Issue: January 2005
Most sports cruisers have sunpads on the bow, but the height of one-upmanship, must be the two fold down deck lounges on the bow of the exciting new Doral Prestancia 32. But then, everything about this new Canadian cruiser, with its European styling and elegant lines, is extremely different from the norm. The Doral name is not that well known in Australia, but over the past 30 years Doral has become one of Canada’s top sports cruiser manufacturers and is well known throughout North America, the UK and throughout Europe. Doral builds a range of 14 boats from a 5m (17ft) runabout to an 11m (36ft) sports cruiser. Gold Coast-based Hinterland Marine has imported two of the range the 9.8m Prestancia 32 and the 8.6m Monticello.
A feature of the Doral hulls is their Full Floatation Liner system (FFL). The system is similar to the uni-body construction used in the car industry and eliminates the need for stringers and floor panels. The hull and interior liner are bonded together and foamed under pressure to create one solid hull construction. The construction method results in a strong, quiet, hull that is substantially stiffer and makes a noticeable improvement to the performance and handing of the boat.
Doral claims that the sandwich construction has twice the floatation of other boats in its class and makes the hull virtually unsinkable. It also makes the hull very buoyant as I was to find out when the boat was put through its paces on the Broadwater. At first glance the Prestancia looks not much different to most other sports cruisers, but then it is. Take a look around and there are a lot of little innovative surprises that can only come from three decades of satisfying a demanding market.
The Doral’s designer, Christophe Lavigne, a young French Canadian who spent a fair very good use of the available space. A neat trick is the slide out aft leathercovered lounge that can be extended 400mm out over the swim platform if extra room is needed in the cockpit. The lounge extends into a full-length sun lounge with a padded back and headrest. He has even added a single seat in the space next to the cockpit sink and fridge that sits behind the helm station. The helm station seats two with the centre section of the seat lifting up to form a bolster.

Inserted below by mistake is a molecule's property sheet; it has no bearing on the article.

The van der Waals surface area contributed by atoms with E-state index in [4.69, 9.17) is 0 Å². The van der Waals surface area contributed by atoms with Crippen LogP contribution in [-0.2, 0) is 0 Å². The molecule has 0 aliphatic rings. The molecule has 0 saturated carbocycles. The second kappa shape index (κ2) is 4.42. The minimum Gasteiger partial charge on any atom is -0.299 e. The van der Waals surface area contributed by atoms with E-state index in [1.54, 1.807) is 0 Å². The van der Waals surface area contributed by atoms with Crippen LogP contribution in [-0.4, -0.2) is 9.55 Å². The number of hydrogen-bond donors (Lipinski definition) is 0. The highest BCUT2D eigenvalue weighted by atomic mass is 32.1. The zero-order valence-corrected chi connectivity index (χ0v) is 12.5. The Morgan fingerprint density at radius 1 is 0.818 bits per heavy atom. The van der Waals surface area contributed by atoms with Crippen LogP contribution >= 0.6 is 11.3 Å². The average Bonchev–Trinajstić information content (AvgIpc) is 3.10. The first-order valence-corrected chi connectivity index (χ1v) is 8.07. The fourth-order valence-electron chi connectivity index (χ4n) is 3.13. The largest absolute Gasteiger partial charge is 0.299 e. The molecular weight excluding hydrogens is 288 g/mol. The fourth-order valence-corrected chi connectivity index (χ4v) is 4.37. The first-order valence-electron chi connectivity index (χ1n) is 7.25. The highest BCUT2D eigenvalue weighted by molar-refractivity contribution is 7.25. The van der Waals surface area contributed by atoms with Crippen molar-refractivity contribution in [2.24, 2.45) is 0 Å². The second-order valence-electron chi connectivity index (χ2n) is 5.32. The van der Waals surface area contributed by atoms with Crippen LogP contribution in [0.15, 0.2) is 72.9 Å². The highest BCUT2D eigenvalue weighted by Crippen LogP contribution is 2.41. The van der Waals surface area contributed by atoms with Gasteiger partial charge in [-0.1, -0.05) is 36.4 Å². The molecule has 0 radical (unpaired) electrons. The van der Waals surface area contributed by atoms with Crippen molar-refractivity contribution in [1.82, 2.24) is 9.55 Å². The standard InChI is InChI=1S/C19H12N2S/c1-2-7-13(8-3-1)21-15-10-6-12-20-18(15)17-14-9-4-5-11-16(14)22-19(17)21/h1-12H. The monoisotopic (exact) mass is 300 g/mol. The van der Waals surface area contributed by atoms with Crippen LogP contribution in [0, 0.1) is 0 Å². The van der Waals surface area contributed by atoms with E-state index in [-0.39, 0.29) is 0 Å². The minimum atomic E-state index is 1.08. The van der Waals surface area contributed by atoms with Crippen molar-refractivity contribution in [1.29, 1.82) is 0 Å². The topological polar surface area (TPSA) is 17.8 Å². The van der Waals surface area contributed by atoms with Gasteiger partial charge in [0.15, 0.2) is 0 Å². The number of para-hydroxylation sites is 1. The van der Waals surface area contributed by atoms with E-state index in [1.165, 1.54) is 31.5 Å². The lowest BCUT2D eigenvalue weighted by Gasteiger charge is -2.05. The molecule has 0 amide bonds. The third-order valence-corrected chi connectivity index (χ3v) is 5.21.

The helm station is neat with a full set of Faria white-faced gauges mounted in three separate panels with a stylish leather-covered anti-glare shield over the centre panel. The main cabin is very different to what we have come to expect from a sports cruiser. It is very European with the lounge and dining table on the port side. A small feature not noticed at first is the simple pleat treatment on the lounge back cushions. This highlights the cushions and adds that little bit of style. The galley is small but practical with a granite bench top, the usual fridge and microwave and cupboard storage.
Although I think a better place for the flat screen TV, which sits on a bracket on the bench top, could have been found. Good use has been made of portholes and elongated windows that follow the lines of the cabin top to let plenty of air and light in the main cabin. The main bunk is very different to the norm. It sits right across the beam, but wait for this, the front section lifts up to form a backrest so you can sit up in bed and read. The dining lounge also converts to a double bunk and another double bunk is located under the cockpit sole. This is definitely a crawl in, but don’t sit up too quickly affair. The head is as big as practical on a boat this size. On the water the Doral Prestancia is a different boat to drive and takes a little getting used to.
Although, most people would have it well and truly squared away after a day on the water. Powered by twin 5lt 260hp V8 MPI MerCruisers, driving through Bravo III legs, the boat needs very little trim and gets up on the plane in around seven seconds. However, it needs the trim tabs adjusted initially to keep the hull running flat. Getting the settings right is not a problem once a driver has got used to the characteristics of the boat. Best cruising speed was at 3200rpm and around 29-30mph and at wide-open throttle at 4800rpm the Modern Boating GPS recorded 45.1mph.
The ride was soft and the lines of the hull left a clean wake behind it. Getting to the engine compartment for daily checks is just a matter of activating a switch on the dash and the whole aft cockpit floor lifts up electrically. Every centimetre of space has been used in here as well. A feature that could make the boat popular on the Gold Coast, or on canal estates, is the fold down Targa arch. It folds forward to meet the profile of the windscreen, making it easier to get under some of the Coast’s canal bridges. The bimini also easily folds forward to the Targa arch to open up the cockpit.
There has been some scuttlebutt around that because the boats are built in Canada they are only suitable for freshwater lakes and won’t handle Australian conditions. Doral is quick to point out that 35 per cent of its production goes to Europe for use in saltwater and the company’s best market for the past 10 years has been in Florida where conditions are just as tough as those the boats will face here in Australia.
The Doral Prestancia is a stylish boat that has an individual air about it. Test boat supplied by Hinterland Marine.
Words by Kevan Wolfe